So, I’m riding down Park Street in Lewiston when suddenly I behold a one-eyed prostitute riding a unicycle and wearing nothing but earmuffs and a two-piece …

But, who am I kidding? I can’t sit here babbling on about downtown stuff. Not today. Today the Kansas City Royals are playing in the World Series, an event so unlikely, you are more apt to get struck by an asteroid while petting a unicorn after winning the lottery.

The Royals are in the World Series, the result of a near-impossible convergence of circumstances I’ve been dreaming of since I was a 7-year-old boy with a face full of tears and an Amos Otis baseball card clutched in my fist.

Relative to the state of the world, it doesn’t mean much. Baseball is a child’s game played by overpaid prima donnas and like all professional sports, it sucks up far too much of our consciousness that could better be spent on more important things. But damn it, it’s been 29 years and the waiting was hard. I’ve got nearly three decades worth of fading baseball cards, tattered T-shirts and sweat-stained KC ball caps that can now be dragged out of boxes and displayed with a purpose.

And yes, I realize that not everybody here is a baseball fan and that two-thirds of you aren’t aware that there is a professional baseball team in Kansas City. To compensate, I’ve come up with a list of things that might relate what it feels like to have patience and loyalty rewarded after a span of 29 freaking years.

It’s Christmas morning in a lean year and you’re absolutely sure you’re getting nothing but socks and underwear under the tree. That’s exactly what you get: socks and underwear. But 29 years later, you get a bike!

Twenty-nine years after your beloved beagle Daisy suspiciously “ran away” — on the same day you caught your mother bleaching the driveway — your long-lost pet comes bounding up the driveway all flopping ears and dangling tongue. Out of the blue and completely unexpected, your cherished dog is back in your lap, licking your face and nuzzling your neck. You’ll probably have to put him down eventually, this is a 30-year-old dog, after all — but for now, what a moment!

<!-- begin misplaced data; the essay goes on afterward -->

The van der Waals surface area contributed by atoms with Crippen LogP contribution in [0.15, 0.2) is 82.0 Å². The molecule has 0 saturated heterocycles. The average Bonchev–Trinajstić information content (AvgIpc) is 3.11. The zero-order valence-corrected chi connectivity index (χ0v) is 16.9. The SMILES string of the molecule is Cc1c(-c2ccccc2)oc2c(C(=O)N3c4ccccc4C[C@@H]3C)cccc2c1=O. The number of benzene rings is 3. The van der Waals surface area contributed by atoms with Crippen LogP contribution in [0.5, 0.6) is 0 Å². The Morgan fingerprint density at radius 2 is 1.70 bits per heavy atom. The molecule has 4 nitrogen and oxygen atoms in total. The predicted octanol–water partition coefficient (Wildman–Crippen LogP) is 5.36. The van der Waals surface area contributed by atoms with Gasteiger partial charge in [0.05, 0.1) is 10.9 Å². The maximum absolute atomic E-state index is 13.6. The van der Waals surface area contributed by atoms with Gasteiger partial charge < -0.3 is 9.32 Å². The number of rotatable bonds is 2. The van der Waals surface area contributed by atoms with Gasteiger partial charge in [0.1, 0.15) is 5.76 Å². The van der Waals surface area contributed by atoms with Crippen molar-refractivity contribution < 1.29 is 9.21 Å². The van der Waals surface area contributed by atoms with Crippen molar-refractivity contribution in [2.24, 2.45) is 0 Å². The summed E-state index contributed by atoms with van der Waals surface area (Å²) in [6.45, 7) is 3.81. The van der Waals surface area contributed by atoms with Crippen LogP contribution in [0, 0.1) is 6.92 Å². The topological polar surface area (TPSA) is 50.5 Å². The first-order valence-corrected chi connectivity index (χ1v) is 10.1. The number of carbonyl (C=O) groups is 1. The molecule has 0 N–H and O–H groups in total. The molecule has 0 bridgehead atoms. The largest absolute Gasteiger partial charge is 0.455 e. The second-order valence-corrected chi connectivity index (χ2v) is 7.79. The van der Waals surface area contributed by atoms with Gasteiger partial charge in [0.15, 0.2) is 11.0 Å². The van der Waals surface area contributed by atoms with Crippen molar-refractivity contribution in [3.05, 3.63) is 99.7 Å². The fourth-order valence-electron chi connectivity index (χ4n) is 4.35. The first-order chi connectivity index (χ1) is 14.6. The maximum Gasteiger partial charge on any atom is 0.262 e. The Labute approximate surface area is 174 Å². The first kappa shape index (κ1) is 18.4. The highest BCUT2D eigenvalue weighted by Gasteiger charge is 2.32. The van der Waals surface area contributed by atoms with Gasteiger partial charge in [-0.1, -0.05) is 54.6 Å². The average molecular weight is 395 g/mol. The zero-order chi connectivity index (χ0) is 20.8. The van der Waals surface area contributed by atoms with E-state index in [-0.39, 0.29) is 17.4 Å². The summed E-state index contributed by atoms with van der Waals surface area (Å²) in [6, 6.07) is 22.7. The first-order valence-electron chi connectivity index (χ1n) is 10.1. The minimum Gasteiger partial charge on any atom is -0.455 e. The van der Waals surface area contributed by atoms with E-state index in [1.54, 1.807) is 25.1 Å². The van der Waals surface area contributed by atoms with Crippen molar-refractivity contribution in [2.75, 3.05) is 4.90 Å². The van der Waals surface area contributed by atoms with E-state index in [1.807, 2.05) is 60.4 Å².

Twenty-nine years ago, that pigtailed girl with the cute little overbite broke your heart in first grade when she laughed out loud at the hand-drawn Valentine you sent her. She laughed! But now, nearly three decades later, there she is sitting at the end of the bar and making eyes at you. Go for it, stud! You’ve earned this! Of course, when she leaves in the morning she’ll take your wallet and car keys, but so what? You had your moment and it was glorious!

The tax man cometh, but not with dire news for once. This time, they’ve come to admit to a mistake made 29 years ago when they collected taxes on your hard-earned paper route money. Compounded daily for 29 years, and with 7 percent guacamole interest paid on the Peter principal, this means a million blessed dollars in your pocket! Celebrate! Go wild! Loan me some money!

You think you might be pregnant. You go to the drugstore and get yourself a kit and then perform the gymnastics necessary to pee on that little stick. Will it turn blue? According to the instructions on the box, you’ll have your answer, but it’ll take 29 years.

You’re broke, borderline homeless. One night, after your fourth meal of ramen of the week, you start fiddling around in a junk drawer and invent a simple device that will alert a person when his zipper is down. Shazam! You pitch your product to the big corporations and they want it! The top bidder offers you half a billion dollars for The Zipper Tipper and you accept the deal. Hands are shaken. Backs are clapped. And it only takes 29 years for that check to hit your mailbox!

You want more than anything for your beloved daughter to be happily married. Finally, after 29 years of losers and bums, she connects with the man of her dreams. He’s fast as hell, can catch anything you throw at him and boy, what a bullpen! Congratulations, Momma. You deserve this.

So, as we can plainly see from the above scenarios, there is no lucid way for me to pass this feeling on to the rest of you. Twenty-nine years ago, I was an 18-year-old gas station attendant with a Chevy Vega and a pregnant girlfriend. Ronald Reagan was president, gas was about a buck a gallon and computers were the stuff of science fiction. The only thing that stayed consistent between then and now (if you say this in a James Earl Jones voice, it sounds awesome) were these perennial dreams of baseball glory.

Worth the wait? You betcha.

Mark LaFlamme is a Sun Journal staff writer. If you say that in a James Earl Jones voice, it sounds royal. Email him at [email protected]

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